3 Things Writing Novels Taught Me About Writing Code


I’m writing a 50,000-word novel this November. This is an annual tradition for me, as it is for thousands of people around the world who participate in National Novel Writing Month (or NaNoWriMo). It may seem silly at first—a novel written in 30 days can’t be very good, can it? But the point isn’t to end up with a good novel so much as it is to end up with a novel—something that many people dream of doing but never actually get around to. This novel-writing challenge teaches valuable lessons about how people work and how we tackle large projects, and the lessons I learn each November are ones I can apply to web development projects as well.


There is a common cause of novel-writing paralysis, and that is the realization that sometimes (and when it comes to 30-day novels, most of the time) what you’re writing could be better. The trouble is, if you keep on scrapping your novel and starting over, or rewriting the same sections over and over, you never actually move forward, which sets you up for failure when you’re trying to reach a deadline. 

This can bog down development projects, too—things like scope creep and over-engineering can be symptoms of this. When it comes to writing, it’s important to remember that a first draft is just that—a draft, which can be edited later, and often with better perspective once the big picture has been realized. When it comes to websites, an advantage they have over novels published with paper and ink is that they can almost always be changed.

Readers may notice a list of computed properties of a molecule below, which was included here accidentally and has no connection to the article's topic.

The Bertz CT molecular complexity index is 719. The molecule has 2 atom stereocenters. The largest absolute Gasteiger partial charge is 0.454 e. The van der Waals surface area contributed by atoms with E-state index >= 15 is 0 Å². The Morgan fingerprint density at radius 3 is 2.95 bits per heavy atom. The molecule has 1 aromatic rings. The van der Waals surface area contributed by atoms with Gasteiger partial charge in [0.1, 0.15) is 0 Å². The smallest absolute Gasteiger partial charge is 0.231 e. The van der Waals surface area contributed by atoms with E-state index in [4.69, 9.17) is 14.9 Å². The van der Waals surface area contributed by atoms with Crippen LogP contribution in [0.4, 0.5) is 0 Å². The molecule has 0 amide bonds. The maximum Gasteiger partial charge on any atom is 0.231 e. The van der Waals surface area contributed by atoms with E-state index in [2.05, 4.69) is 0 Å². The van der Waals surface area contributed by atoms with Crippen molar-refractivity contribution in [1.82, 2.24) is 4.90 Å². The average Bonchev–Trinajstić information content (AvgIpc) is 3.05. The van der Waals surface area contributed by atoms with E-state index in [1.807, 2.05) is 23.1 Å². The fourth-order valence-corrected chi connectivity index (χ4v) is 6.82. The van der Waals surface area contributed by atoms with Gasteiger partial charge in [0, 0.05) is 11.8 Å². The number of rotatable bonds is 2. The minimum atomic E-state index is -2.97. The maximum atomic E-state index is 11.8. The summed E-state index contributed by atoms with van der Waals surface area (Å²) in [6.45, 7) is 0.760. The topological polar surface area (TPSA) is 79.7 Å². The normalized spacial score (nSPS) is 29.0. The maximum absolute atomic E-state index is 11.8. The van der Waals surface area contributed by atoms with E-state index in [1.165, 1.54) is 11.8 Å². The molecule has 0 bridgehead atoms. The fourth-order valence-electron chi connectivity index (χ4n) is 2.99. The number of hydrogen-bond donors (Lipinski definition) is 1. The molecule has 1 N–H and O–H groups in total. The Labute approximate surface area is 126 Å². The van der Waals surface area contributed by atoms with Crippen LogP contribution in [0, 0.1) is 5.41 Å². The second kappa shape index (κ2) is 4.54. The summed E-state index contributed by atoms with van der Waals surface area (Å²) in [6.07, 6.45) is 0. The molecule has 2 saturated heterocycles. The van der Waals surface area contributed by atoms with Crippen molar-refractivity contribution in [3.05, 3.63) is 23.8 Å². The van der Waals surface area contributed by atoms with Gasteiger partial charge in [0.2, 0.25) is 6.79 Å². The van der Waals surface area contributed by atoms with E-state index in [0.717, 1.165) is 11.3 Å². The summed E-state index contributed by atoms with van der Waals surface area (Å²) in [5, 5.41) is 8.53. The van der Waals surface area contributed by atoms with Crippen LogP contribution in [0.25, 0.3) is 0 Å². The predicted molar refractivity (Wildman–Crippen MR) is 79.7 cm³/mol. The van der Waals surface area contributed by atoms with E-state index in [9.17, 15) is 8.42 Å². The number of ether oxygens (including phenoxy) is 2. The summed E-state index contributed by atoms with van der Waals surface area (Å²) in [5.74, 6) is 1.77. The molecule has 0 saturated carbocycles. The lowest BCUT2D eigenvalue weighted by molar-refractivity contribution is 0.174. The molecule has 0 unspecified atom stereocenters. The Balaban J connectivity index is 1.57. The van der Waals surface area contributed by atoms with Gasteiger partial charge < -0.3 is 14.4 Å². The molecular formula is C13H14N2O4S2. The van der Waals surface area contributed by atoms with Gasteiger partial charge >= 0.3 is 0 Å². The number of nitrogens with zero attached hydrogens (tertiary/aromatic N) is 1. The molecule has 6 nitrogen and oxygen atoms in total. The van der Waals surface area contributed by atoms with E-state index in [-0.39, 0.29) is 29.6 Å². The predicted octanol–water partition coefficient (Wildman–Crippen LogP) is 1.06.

At the end of November, the novels written for National Novel Writing Month don’t all get shipped off to the printers. NaNoWriMo – or the rough first draft – is really just the first step for most novels, but it’s not a step that can be skipped. One of the strengths of National Novel Writing Month is it provides a deadline that is easy to comprehend—one month—and hopefully at the end it gives participants a sense of having finished something. 

At Ascedia, our workflows are based on the principles of Agile development, which also values the idea of breaking development into chunks of work that are completed in predefined chunks of time. This gives us multiple, more conceivable deadlines within the bigger deadline of a whole project.


Some people put a lot of work into their novel before they write anything, doing research and creating outlines. Others have an idea and jump right in, figuring it out as they go along. Some people like to write in a quiet place while others like to be around people. In web development, too, people have different preferences in how they work and the tools they use. While your ideal work situation may not always be achievable, it helps to know what factors affect your productivity so you can try and shape your work habits around them.

These bits of novel-writing wisdom are not really about writing so much as they are about human nature. By setting realistic goals and good work habits, it’s easier to follow through on these big projects that may seem daunting without the right perspective.

Want to talk web development (or novel writing)? Contact our team today.

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